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APPALACHIA:  A History of Mountains and People

Introduced by the filmmakers Jamie Ross and Ross Spears

The Film

Appalachia: A history of Mountains and People will be the first film series ever to chronicle the riveting history of one of the world’s oldest mountain ranges and the diverse peoples who have inhabited them. The central character of this series will be the Appalachian Mountains themselves. The central theme will be how the mountains have shaped the people and how people have shaped the mountains — the dynamic interaction of natural history and human history.

Each section of the series will tell the story of Appalachia as the region passes under the control of a succession of different peoples, each with its unique ecology and corresponding philosophy about nature and our place in it.

Part I: Deep Time

Part I:  Deep TimeThe series will begin and end with Earth‘s oldest mountains — the Appalachians. We see how continents over millions and millions of years collide in a slow dance which ultimately results in the formation of the mountains we now know as the Appalachians. We trace the evolution of the Great Forest which blankets the region in green, forming a home for a unique mosaic of plant and animal species.

We watch as the first humans who arrived as early as 12,000 B.C. develop a complex and sophisticated relationship with the natural world. In Appalachia, we soon discover, geology is destiny. We see portraits of Appalachia’s Principal People at the time of European contact: the Cherokee, Shawnee, and Iroquois — vibrant, adaptive cultures with finely tuned relationships to their environment, a complex ecological community with amazing biological diversity. The arrival of the Europeans signals vast cultural and biological upheavals. 

Part II: New Green World

Part II: New Green WorldIn Part II of APPALACHIA, two cultures, Native American and European, collide in a struggle for control of the mountains. In the conquest of new land, first come the surveyors and mapmakers, including young George Washington, then come the road and cabin builders. From ecologists, anthropologists, and geographers, we hear of the vast differences between the Native American and the European perceptions of the land and its resources, all of which comes to a head when gold is discovered in 1828 in the mountains of Georgia. Once again, geology is destiny.

We see a new inhabitant, the pioneer, carving out a life on the Appalachia frontier, coming to terms with the wilderness, and creating a way of life unique to the mountains, one which will endure in different forms through the centuries, surviving even the cataclysm of the Civil War.

Part III: Mountain Revolutions

Part III: Mountain Revolutions“The race for the prize is on,” wrote Harper’s Magazine in 1872 as railroads pushed ever further into the mountains. Land buyers spread through every timber rich and mineral infused hollow, making deals. The third hour of the series will tell the story of the region as it confronts this strange new industrial age.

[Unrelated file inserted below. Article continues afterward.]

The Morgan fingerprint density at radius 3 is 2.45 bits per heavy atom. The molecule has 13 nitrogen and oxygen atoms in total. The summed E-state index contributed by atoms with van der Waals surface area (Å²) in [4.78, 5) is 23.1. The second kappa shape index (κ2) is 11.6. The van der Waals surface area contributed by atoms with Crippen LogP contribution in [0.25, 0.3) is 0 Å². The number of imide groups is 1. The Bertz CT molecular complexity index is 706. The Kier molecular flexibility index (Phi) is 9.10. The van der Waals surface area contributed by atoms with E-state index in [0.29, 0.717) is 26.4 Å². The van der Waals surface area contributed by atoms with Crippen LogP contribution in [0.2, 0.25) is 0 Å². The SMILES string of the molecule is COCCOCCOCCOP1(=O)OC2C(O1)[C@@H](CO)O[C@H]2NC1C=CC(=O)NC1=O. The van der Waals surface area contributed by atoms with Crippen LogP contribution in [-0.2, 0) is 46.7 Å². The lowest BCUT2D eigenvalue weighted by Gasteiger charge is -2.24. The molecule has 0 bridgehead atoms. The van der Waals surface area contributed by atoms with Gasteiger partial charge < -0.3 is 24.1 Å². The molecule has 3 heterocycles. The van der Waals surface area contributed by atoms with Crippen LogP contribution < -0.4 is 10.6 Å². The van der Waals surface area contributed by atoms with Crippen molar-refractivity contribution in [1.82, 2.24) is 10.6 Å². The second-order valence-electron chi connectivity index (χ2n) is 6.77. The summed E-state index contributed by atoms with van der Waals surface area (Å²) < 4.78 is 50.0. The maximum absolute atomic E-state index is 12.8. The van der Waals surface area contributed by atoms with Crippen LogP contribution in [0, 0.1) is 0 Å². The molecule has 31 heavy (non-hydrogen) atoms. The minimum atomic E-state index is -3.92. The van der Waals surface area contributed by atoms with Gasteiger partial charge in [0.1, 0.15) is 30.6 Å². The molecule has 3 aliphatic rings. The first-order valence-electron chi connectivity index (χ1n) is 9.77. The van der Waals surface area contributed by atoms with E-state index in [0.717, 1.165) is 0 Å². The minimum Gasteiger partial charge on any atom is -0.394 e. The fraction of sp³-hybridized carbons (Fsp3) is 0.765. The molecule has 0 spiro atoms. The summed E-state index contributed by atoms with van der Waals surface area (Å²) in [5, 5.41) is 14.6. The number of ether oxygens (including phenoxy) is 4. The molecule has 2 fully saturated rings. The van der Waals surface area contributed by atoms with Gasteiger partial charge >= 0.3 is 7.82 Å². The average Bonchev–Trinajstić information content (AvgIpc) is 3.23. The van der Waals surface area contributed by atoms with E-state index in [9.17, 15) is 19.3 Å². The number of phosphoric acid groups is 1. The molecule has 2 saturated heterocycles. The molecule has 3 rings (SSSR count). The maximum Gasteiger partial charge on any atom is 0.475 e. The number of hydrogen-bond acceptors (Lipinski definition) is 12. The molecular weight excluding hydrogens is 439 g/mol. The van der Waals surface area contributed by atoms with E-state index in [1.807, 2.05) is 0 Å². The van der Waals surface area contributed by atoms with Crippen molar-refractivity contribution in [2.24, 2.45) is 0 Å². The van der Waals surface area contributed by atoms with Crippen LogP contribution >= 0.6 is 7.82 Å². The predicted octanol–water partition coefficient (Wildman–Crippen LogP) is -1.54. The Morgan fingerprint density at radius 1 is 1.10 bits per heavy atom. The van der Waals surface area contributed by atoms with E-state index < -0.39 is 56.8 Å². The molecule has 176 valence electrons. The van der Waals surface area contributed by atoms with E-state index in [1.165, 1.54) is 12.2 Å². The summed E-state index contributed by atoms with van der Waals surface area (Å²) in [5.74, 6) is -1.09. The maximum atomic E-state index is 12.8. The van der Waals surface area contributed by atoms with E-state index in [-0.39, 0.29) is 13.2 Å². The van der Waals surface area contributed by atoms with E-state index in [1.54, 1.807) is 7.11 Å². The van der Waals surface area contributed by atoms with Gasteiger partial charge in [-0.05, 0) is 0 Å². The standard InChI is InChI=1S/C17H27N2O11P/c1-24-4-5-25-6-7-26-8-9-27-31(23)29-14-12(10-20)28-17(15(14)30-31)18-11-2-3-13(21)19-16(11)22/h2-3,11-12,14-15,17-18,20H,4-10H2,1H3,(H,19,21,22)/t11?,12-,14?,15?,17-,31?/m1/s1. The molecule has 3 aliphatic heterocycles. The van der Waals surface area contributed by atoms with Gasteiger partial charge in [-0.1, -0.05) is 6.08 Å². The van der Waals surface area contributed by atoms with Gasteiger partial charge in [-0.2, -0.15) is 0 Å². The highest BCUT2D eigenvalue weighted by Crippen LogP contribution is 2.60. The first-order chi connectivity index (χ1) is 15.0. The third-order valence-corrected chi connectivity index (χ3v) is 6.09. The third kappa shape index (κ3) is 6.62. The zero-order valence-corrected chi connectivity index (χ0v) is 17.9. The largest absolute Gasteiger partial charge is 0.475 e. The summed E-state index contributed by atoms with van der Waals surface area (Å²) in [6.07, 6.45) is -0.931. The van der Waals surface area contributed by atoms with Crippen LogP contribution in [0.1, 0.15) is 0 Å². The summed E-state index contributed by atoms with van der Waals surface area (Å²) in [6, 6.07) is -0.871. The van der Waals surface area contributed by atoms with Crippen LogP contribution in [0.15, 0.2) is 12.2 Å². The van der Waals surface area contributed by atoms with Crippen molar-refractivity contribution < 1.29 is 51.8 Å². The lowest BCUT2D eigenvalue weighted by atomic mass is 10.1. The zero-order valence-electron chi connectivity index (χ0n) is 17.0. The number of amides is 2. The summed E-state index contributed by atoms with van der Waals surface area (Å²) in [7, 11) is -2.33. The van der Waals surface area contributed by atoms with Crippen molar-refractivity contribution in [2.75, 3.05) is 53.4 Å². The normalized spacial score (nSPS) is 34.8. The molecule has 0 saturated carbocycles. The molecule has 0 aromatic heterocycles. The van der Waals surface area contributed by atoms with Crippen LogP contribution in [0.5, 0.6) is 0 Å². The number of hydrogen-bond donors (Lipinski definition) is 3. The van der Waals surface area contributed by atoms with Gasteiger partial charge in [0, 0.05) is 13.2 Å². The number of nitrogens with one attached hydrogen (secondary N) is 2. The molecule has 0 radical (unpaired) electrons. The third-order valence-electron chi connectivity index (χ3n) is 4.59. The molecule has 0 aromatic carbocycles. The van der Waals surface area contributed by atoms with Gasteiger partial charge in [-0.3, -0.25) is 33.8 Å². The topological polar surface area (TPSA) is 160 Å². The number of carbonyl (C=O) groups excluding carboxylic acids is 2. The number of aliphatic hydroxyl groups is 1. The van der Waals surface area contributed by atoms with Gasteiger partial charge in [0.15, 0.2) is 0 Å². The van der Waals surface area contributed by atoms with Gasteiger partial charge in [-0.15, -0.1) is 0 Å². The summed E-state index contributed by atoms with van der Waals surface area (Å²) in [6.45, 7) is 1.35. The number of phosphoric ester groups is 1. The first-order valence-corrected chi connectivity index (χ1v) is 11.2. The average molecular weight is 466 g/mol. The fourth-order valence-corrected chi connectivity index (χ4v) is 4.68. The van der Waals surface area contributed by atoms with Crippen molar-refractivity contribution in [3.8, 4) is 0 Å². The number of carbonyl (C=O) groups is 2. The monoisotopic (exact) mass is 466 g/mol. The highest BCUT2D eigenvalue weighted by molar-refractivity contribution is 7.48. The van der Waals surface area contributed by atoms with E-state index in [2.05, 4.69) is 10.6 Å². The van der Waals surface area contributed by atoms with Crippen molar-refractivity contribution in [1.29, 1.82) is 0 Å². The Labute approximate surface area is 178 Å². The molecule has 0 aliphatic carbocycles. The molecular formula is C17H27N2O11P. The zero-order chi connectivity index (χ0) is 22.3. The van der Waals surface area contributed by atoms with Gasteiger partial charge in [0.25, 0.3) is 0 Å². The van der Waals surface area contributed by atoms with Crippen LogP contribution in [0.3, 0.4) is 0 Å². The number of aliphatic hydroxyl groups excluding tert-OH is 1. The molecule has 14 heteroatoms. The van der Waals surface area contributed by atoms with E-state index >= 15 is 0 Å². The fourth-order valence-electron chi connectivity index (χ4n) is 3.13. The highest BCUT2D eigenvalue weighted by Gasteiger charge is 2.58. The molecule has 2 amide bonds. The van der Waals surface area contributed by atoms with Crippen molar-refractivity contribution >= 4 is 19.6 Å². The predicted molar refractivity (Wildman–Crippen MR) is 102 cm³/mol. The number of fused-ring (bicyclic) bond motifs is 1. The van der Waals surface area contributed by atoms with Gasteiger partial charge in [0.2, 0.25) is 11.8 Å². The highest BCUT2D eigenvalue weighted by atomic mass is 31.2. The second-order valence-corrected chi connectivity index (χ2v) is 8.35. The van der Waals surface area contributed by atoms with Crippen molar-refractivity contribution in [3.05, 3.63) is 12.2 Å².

The story begins in the Great Forest, where virgin timber still abounded as late as 1880. Coal camps replace villages; mountain farms are abandoned; missionary schools spring up; the land, the people, the wildlife and the culture are endangered. The first American school of scientific forestry is begun in North Carolina under the leadership of Gifford Pinchot, in the ruined forest of a millionaire‘s new estate — a tiny ray of hope.

Foresters, botanists, geologists, novelists, and historians all recount the changes in the land and its people as the coal is dug and the ancient trees are felled to fuel the nation‘s booming new industrial economy.

Part IV: Holding Up the Mountains

Part IV: Holding Up the MountainsThe story of twentieth century Appalachia is the story of a rich but deeply troubled region forging its own distinct identity. From the union battles of the 1920s to the celebration of its rich cultural heritage in music, art and literature, to the enduring environmental and cultural dilemmas of our own time, Part IV will explore the heartbreak and hope of modern Appalachia.

Sociologists and ecologists point to Appalachia’s own inner eye, the ways in which trouble and pain, discovery and self-discovery fortify the region’s soul and backbone. We see new attitudes and new environmental challenges, old people coming back, new mountain lovers moving in — symbolized by an old tree with a new genetic make-up — the American Chestnut.


Funded by a major grant from
the National Science Foundation

Additional funding provided by
the Arthur Vining Davis Foundatons
National Endowment for the Humanities
Southern Humanities Media Fund
Cherokee Preservation Foundation
Appalachian Regional Commission
Tennessee Arts Commission

further funding by the Humanites Councils of
North Carolina
South Carolina
West Virginia


Ready for the World




















A half billion years is a long time